Following is a summary of current US domestic news briefs.
U.S. House intelligence chairman says Trump impeachment report early next month
The inquiry into President Donald Trump's dealings with Ukraine will enter a new phase shortly after Congress returns to Washington next week when lawmakers issue a report that could lead to impeachment charges against the president, the head of the committee leading the probe said on Monday. U.S. House of Representatives Intelligence Committee Chairman Adam Schiff said the panels involved in the impeachment probe would send a report to the House Judiciary Committee after lawmakers come back on Dec. 3 from the U.S. Thanksgiving holiday.
Trump ordered Pentagon to let convicted Navy SEAL keep elite status
President Donald Trump ordered the Pentagon to let a Navy SEAL convicted of battlefield misconduct keep his Trident pin designating him as a member of the elite force, instead of holding a review board, his defense secretary said on Monday. The disclosure by Mark Esper illustrates how Trump intervened repeatedly in the case of Special Operations Chief Edward Gallagher, who was acquitted by a military jury of murdering a captured Islamic State fighter in Iraq, but convicted of posing with the detainee's corpse.
Wicked weather threatens Thanksgiving travel for millions of Americans
Two powerful storms packing heavy snows and strong winds are expected to sweep across the western half of the United States this week just in time to wreak havoc on the plans of millions of Americans traveling for Thursday's Thanksgiving Day holiday. Starting on Monday evening, a storm will begin dumping more than a foot (30 cm) of snow as wind gusts reach 45 mph (72 kph)in an area from southern Wyoming to central Colorado.
U.S. judge backs House subpoena for ex-White House counsel's testimony
Former White House counsel Don McGahn must comply with a congressional subpoena seeking his testimony about President Donald Trump's efforts to impede the now-completed federal investigation into Russian interference in the 2016 U.S. election, a judge ruled on Monday. In an important case about presidential powers, U.S. District Judge Ketanji Brown Jackson in Washington rejected the Trump administration's legal claim that current and former senior White House officials cannot be compelled to testify before Congress.
U.S. Supreme court extends block on Trump financial records dispute
The U.S. Supreme Court on Monday gave President Donald Trump a boost by extending its hold on a lower court ruling that required his longtime accounting firm to hand over his financial records to a Democratic-led House of Representatives committee. The unsigned order will remain in effect until after the Supreme Court decides whether to hear Trump's appeal of the lower court ruling that directed Mazars LLP, Trump's longtime accounting firm, to comply with the subpoena for the records.
U.S. prosecutors seek information on payments to Trump lawyer Giuliani: subpoena
Federal prosecutors in New York are seeking records of payments to Rudy Giuliani, U.S. President Donald Trump’s lawyer, as part of an active criminal investigation, according to a grand jury subpoena seen by Reuters. The subpoena does not indicate that Giuliani is suspected of wrongdoing. But the crimes being investigated, it says, include money laundering, wire fraud, campaign finance violations, making false statements, obstruction of justice, and violations of the Foreign Agents Registration Act (FARA). It requires disclosure of lobbying on behalf of foreign interests.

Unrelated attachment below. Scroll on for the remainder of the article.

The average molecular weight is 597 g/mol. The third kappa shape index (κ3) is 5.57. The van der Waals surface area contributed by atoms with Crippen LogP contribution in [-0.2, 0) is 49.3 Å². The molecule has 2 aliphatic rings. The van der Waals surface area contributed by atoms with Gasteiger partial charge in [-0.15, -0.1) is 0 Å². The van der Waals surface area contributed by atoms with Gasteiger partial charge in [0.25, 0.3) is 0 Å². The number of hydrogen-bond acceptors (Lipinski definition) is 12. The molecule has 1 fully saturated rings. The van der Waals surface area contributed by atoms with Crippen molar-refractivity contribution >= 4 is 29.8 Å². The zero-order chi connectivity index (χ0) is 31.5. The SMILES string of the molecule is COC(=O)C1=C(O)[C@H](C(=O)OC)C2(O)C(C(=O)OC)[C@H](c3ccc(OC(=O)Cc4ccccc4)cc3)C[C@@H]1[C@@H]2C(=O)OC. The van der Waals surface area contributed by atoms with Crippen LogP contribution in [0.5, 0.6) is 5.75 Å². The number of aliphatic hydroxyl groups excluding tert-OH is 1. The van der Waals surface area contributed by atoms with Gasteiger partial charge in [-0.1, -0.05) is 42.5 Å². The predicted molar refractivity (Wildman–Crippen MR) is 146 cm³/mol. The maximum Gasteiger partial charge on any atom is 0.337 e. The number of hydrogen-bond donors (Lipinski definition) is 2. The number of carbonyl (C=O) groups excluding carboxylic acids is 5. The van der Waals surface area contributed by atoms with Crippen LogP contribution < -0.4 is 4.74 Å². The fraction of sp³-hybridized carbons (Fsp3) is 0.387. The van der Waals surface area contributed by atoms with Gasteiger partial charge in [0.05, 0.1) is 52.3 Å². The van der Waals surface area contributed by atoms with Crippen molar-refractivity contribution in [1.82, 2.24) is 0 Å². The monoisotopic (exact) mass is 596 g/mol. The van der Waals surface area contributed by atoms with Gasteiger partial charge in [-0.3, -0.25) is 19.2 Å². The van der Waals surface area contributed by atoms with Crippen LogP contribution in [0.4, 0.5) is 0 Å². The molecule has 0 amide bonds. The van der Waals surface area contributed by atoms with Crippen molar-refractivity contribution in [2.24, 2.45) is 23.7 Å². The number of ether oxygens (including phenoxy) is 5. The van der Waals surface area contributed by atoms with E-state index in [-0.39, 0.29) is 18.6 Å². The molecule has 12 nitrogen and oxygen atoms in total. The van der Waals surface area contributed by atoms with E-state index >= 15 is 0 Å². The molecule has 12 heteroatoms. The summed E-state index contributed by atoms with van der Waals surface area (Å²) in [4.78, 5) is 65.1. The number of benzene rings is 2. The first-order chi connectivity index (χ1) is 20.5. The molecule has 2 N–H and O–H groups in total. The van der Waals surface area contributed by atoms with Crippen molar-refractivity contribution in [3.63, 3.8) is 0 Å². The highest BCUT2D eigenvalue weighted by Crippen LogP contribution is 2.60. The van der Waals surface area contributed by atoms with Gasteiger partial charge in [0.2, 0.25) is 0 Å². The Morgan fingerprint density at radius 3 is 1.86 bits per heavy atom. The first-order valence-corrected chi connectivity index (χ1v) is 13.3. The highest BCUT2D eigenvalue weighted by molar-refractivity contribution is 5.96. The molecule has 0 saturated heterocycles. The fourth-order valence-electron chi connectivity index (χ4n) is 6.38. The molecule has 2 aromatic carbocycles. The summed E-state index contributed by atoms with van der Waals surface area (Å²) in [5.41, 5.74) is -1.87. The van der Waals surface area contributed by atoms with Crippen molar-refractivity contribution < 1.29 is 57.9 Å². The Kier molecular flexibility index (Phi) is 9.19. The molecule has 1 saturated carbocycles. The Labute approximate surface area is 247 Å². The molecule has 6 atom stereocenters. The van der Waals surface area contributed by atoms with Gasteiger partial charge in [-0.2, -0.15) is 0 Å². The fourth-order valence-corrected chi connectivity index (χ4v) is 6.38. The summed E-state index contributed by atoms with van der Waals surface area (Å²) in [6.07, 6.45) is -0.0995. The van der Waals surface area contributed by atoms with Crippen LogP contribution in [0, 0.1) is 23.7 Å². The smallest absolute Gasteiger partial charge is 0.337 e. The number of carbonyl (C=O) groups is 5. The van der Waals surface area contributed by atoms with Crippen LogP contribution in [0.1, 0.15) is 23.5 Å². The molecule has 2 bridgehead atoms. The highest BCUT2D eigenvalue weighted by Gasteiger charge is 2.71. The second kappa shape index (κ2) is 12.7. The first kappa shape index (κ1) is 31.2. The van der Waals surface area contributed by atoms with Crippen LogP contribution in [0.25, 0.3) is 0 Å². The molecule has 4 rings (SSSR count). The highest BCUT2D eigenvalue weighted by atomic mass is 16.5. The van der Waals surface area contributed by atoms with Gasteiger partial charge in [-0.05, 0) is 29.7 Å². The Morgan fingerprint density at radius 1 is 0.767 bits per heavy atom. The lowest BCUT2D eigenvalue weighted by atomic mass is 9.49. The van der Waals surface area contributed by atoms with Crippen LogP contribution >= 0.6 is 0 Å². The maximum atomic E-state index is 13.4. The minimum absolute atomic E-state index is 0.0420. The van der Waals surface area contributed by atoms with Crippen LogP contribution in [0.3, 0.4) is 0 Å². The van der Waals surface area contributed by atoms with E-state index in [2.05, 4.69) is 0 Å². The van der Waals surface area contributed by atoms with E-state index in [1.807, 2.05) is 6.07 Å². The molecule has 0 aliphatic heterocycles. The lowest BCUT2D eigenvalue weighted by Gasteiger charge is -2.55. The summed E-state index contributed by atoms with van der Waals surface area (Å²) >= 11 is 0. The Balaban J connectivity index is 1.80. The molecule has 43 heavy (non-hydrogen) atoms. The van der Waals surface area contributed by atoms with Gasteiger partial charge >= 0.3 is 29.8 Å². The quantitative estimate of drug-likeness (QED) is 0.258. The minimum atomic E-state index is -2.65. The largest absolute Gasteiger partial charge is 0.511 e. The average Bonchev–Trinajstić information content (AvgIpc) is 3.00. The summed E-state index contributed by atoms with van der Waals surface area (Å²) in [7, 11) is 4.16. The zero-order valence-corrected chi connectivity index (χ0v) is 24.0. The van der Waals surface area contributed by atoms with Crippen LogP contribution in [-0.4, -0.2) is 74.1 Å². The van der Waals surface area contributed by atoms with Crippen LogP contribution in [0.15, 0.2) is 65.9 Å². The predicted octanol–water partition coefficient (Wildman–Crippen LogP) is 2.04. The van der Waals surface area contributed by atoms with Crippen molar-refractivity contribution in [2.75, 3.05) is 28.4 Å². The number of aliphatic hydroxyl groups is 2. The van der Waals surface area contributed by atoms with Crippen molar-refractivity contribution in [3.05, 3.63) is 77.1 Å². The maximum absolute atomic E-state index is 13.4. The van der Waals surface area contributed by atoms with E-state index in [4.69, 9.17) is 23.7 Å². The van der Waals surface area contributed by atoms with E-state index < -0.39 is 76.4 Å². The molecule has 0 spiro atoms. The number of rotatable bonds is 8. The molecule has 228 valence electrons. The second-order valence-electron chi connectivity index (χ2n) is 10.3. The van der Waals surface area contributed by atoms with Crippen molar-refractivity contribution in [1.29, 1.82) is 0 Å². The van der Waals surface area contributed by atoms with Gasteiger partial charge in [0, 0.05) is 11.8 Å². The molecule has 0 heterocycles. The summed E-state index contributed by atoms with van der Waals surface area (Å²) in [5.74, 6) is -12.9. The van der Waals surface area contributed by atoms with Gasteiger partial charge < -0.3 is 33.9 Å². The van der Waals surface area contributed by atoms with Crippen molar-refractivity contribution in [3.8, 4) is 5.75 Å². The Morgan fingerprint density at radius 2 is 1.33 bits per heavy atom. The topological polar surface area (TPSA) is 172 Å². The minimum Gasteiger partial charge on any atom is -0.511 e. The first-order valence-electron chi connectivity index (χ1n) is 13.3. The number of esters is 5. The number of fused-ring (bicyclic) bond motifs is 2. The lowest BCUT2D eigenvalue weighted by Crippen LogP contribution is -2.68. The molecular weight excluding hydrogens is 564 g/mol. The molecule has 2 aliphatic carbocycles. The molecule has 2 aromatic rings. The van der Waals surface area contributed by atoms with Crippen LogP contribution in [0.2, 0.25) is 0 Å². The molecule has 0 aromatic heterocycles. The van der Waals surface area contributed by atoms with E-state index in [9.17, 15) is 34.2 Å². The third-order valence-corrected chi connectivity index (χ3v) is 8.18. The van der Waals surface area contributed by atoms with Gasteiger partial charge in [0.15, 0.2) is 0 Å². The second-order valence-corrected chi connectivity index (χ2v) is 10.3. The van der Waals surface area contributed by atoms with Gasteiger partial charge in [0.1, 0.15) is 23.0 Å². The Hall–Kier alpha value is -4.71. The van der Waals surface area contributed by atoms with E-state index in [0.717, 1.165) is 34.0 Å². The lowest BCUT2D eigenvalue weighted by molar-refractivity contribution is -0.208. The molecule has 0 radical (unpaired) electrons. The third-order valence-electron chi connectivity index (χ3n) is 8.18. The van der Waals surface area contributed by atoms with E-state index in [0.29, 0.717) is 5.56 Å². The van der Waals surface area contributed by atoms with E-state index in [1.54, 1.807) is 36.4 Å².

McDonald's to pay $26 million to settle California wage lawsuit
McDonald's Corp agreed to pay $26 million to settle a nearly seven-year-old lawsuit accusing the fast food chain of underpaying U.S. staff at its corporate-owned restaurants in California. The preliminary settlement resolves claims that the company used a timekeeping system that cheated workers out of overtime, barred workers from taking rest breaks during their shifts, and forced workers to clean and iron their uniforms out of pocket.
Trump welcomes dog who helped catch Islamic State leader to White House
U.S. President Donald Trump welcomed an unusual guest to the White House on Monday - Conan, the military service dog who helped hunt down Islamic State leader Abu Bakr al-Baghdadi. "This is Conan, right now probably the world's most famous dog," said Trump, flanked by his wife Melania, Vice President Mike Pence, Conan and a handler.
'No quid pro quo': Trump's defenses in the impeachment investigation
President Donald Trump has maintained throughout the impeachment inquiry that he did nothing improper in his dealings with Ukraine, even as witnesses have detailed efforts by his White House to get Ukraine to take actions that could help him politically. Here are Trump's positions on the main aspects of the investigation:
Democrat Warren accuses rival Bloomberg of trying to buy U.S. presidential election
Democratic presidential candidate Elizabeth Warren blasted billionaire Michael Bloomberg on Monday for launching his nascent White House bid with a $37 million TV advertising blitz, accusing the former New York City mayor of trying to buy American democracy. Bloomberg, 77, a media mogul who will use his personal fortune to spend freely on his campaign and has said he will not take donations, officially jumped into the White House race as a moderate Democrat on Sunday.